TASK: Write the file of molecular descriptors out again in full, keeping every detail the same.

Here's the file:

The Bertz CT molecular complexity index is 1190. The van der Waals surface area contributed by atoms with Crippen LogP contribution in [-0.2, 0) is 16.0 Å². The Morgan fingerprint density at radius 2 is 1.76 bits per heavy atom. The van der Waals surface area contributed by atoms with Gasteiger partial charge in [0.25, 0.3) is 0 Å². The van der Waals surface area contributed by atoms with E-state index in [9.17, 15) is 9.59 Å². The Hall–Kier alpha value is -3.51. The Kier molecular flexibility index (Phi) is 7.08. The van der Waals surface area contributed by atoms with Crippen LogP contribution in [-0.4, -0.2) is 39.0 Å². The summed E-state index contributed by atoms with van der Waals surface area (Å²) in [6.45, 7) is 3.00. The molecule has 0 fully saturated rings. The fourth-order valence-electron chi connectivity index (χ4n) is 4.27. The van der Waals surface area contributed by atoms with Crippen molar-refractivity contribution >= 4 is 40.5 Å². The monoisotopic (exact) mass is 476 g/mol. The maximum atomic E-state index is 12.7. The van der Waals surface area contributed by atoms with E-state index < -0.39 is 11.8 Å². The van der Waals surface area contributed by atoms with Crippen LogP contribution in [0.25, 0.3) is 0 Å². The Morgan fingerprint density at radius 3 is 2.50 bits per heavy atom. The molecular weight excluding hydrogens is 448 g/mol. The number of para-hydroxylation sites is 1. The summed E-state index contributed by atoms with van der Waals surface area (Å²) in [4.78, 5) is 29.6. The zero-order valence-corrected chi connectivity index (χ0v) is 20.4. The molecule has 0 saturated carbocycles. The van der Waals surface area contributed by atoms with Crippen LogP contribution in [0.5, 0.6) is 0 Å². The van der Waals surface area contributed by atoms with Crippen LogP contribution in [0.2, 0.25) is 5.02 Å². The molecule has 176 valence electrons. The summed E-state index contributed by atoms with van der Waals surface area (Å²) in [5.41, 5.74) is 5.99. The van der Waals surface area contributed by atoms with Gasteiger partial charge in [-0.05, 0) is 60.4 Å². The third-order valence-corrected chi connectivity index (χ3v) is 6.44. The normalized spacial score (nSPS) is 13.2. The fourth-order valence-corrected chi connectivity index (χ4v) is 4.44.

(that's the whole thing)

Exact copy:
The Bertz CT molecular complexity index is 1190. The van der Waals surface area contributed by atoms with Crippen LogP contribution in [-0.2, 0) is 16.0 Å². The Morgan fingerprint density at radius 2 is 1.76 bits per heavy atom. The van der Waals surface area contributed by atoms with Gasteiger partial charge in [0.25, 0.3) is 0 Å². The van der Waals surface area contributed by atoms with E-state index in [9.17, 15) is 9.59 Å². The Hall–Kier alpha value is -3.51. The Kier molecular flexibility index (Phi) is 7.08. The van der Waals surface area contributed by atoms with Crippen LogP contribution in [-0.4, -0.2) is 39.0 Å². The summed E-state index contributed by atoms with van der Waals surface area (Å²) in [6.45, 7) is 3.00. The molecule has 0 fully saturated rings. The fourth-order valence-electron chi connectivity index (χ4n) is 4.27. The van der Waals surface area contributed by atoms with Crippen molar-refractivity contribution >= 4 is 40.5 Å². The monoisotopic (exact) mass is 476 g/mol. The maximum atomic E-state index is 12.7. The van der Waals surface area contributed by atoms with E-state index < -0.39 is 11.8 Å². The van der Waals surface area contributed by atoms with Crippen LogP contribution in [0.25, 0.3) is 0 Å². The Morgan fingerprint density at radius 3 is 2.50 bits per heavy atom. The molecular weight excluding hydrogens is 448 g/mol. The number of para-hydroxylation sites is 1. The summed E-state index contributed by atoms with van der Waals surface area (Å²) in [4.78, 5) is 29.6. The zero-order valence-corrected chi connectivity index (χ0v) is 20.4. The molecule has 0 saturated carbocycles. The van der Waals surface area contributed by atoms with Crippen LogP contribution in [0.5, 0.6) is 0 Å². The van der Waals surface area contributed by atoms with Crippen LogP contribution in [0.2, 0.25) is 5.02 Å². The molecule has 176 valence electrons. The summed E-state index contributed by atoms with van der Waals surface area (Å²) in [5.41, 5.74) is 5.99. The van der Waals surface area contributed by atoms with Gasteiger partial charge in [-0.05, 0) is 60.4 Å². The third-order valence-corrected chi connectivity index (χ3v) is 6.44. The normalized spacial score (nSPS) is 13.2. The fourth-order valence-corrected chi connectivity index (χ4v) is 4.44.